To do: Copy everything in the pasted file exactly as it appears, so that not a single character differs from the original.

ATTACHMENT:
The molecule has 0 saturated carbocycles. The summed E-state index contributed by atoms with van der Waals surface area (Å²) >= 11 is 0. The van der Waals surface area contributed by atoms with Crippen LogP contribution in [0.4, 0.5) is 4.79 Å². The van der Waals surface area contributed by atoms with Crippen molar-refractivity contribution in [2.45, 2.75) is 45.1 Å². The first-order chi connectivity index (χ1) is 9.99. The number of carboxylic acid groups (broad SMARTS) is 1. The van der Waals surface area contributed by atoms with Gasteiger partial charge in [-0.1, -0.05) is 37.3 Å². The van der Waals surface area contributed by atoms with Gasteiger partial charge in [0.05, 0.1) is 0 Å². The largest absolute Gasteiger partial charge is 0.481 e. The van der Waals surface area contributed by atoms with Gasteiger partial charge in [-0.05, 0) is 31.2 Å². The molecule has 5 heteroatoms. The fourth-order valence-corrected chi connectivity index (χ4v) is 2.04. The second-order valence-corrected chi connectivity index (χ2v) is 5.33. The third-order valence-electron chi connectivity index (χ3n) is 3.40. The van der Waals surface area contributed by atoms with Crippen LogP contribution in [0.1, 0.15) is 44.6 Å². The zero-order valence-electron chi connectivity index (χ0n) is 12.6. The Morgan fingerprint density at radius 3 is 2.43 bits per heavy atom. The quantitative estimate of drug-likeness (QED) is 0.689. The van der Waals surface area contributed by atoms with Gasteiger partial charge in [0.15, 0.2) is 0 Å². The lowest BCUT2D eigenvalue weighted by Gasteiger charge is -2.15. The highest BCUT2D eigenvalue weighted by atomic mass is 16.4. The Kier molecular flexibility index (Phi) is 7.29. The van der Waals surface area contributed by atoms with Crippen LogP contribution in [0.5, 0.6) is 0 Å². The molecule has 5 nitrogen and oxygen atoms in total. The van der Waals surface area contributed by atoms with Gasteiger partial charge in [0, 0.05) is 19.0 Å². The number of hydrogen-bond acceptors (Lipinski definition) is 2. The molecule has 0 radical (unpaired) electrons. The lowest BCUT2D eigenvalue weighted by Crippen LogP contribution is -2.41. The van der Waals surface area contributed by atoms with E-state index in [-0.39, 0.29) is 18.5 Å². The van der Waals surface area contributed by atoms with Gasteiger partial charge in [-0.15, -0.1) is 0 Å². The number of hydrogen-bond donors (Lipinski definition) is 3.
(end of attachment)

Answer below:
The molecule has 0 saturated carbocycles. The summed E-state index contributed by atoms with van der Waals surface area (Å²) >= 11 is 0. The van der Waals surface area contributed by atoms with Crippen LogP contribution in [0.4, 0.5) is 4.79 Å². The van der Waals surface area contributed by atoms with Crippen molar-refractivity contribution in [2.45, 2.75) is 45.1 Å². The first-order chi connectivity index (χ1) is 9.99. The number of carboxylic acid groups (broad SMARTS) is 1. The van der Waals surface area contributed by atoms with Gasteiger partial charge in [-0.1, -0.05) is 37.3 Å². The van der Waals surface area contributed by atoms with Gasteiger partial charge in [0.05, 0.1) is 0 Å². The largest absolute Gasteiger partial charge is 0.481 e. The van der Waals surface area contributed by atoms with Gasteiger partial charge in [-0.05, 0) is 31.2 Å². The molecule has 5 heteroatoms. The fourth-order valence-corrected chi connectivity index (χ4v) is 2.04. The second-order valence-corrected chi connectivity index (χ2v) is 5.33. The third-order valence-electron chi connectivity index (χ3n) is 3.40. The van der Waals surface area contributed by atoms with Crippen LogP contribution in [0.1, 0.15) is 44.6 Å². The zero-order valence-electron chi connectivity index (χ0n) is 12.6. The Morgan fingerprint density at radius 3 is 2.43 bits per heavy atom. The quantitative estimate of drug-likeness (QED) is 0.689. The van der Waals surface area contributed by atoms with Gasteiger partial charge in [0.15, 0.2) is 0 Å². The lowest BCUT2D eigenvalue weighted by Gasteiger charge is -2.15. The highest BCUT2D eigenvalue weighted by atomic mass is 16.4. The Kier molecular flexibility index (Phi) is 7.29. The van der Waals surface area contributed by atoms with Crippen LogP contribution in [0.5, 0.6) is 0 Å². The molecule has 5 nitrogen and oxygen atoms in total. The van der Waals surface area contributed by atoms with Gasteiger partial charge in [0, 0.05) is 19.0 Å². The number of hydrogen-bond acceptors (Lipinski definition) is 2. The molecule has 0 radical (unpaired) electrons. The lowest BCUT2D eigenvalue weighted by Crippen LogP contribution is -2.41. The van der Waals surface area contributed by atoms with E-state index in [-0.39, 0.29) is 18.5 Å². The van der Waals surface area contributed by atoms with Gasteiger partial charge in [-0.15, -0.1) is 0 Å². The number of hydrogen-bond donors (Lipinski definition) is 3.